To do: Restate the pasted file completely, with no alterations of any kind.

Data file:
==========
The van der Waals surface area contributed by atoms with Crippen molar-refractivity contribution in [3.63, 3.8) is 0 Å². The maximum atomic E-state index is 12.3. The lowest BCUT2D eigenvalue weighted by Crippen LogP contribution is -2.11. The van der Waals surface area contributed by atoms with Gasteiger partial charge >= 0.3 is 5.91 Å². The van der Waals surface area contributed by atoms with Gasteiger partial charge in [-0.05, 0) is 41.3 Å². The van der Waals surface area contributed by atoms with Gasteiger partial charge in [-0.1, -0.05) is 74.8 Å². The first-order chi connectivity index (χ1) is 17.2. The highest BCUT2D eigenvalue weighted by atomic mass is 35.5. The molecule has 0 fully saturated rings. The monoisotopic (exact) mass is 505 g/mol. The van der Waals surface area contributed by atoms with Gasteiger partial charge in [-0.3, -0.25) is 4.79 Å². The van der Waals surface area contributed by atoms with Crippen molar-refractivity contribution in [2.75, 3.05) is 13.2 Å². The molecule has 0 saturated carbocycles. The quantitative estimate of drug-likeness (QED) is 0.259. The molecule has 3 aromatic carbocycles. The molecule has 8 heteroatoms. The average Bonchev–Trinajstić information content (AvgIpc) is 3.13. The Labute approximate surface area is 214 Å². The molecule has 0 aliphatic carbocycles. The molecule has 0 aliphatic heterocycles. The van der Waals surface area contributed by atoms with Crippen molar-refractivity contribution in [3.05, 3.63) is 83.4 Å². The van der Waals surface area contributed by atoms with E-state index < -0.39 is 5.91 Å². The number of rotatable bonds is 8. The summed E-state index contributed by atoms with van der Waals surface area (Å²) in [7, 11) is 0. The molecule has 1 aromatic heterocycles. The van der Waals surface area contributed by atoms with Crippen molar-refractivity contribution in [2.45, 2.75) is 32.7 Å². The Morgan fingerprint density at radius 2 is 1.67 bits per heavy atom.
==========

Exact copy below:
The van der Waals surface area contributed by atoms with Crippen molar-refractivity contribution in [3.63, 3.8) is 0 Å². The maximum atomic E-state index is 12.3. The lowest BCUT2D eigenvalue weighted by Crippen LogP contribution is -2.11. The van der Waals surface area contributed by atoms with Gasteiger partial charge >= 0.3 is 5.91 Å². The van der Waals surface area contributed by atoms with Gasteiger partial charge in [-0.05, 0) is 41.3 Å². The van der Waals surface area contributed by atoms with Gasteiger partial charge in [-0.1, -0.05) is 74.8 Å². The first-order chi connectivity index (χ1) is 17.2. The highest BCUT2D eigenvalue weighted by atomic mass is 35.5. The molecule has 0 fully saturated rings. The monoisotopic (exact) mass is 505 g/mol. The van der Waals surface area contributed by atoms with Gasteiger partial charge in [-0.3, -0.25) is 4.79 Å². The van der Waals surface area contributed by atoms with Crippen molar-refractivity contribution in [2.75, 3.05) is 13.2 Å². The molecule has 0 saturated carbocycles. The quantitative estimate of drug-likeness (QED) is 0.259. The molecule has 3 aromatic carbocycles. The molecule has 8 heteroatoms. The average Bonchev–Trinajstić information content (AvgIpc) is 3.13. The Labute approximate surface area is 214 Å². The molecule has 0 aliphatic carbocycles. The molecule has 0 aliphatic heterocycles. The van der Waals surface area contributed by atoms with Crippen molar-refractivity contribution in [3.05, 3.63) is 83.4 Å². The van der Waals surface area contributed by atoms with E-state index < -0.39 is 5.91 Å². The number of rotatable bonds is 8. The summed E-state index contributed by atoms with van der Waals surface area (Å²) in [7, 11) is 0. The molecule has 1 aromatic heterocycles. The van der Waals surface area contributed by atoms with Crippen molar-refractivity contribution in [2.45, 2.75) is 32.7 Å². The Morgan fingerprint density at radius 2 is 1.67 bits per heavy atom.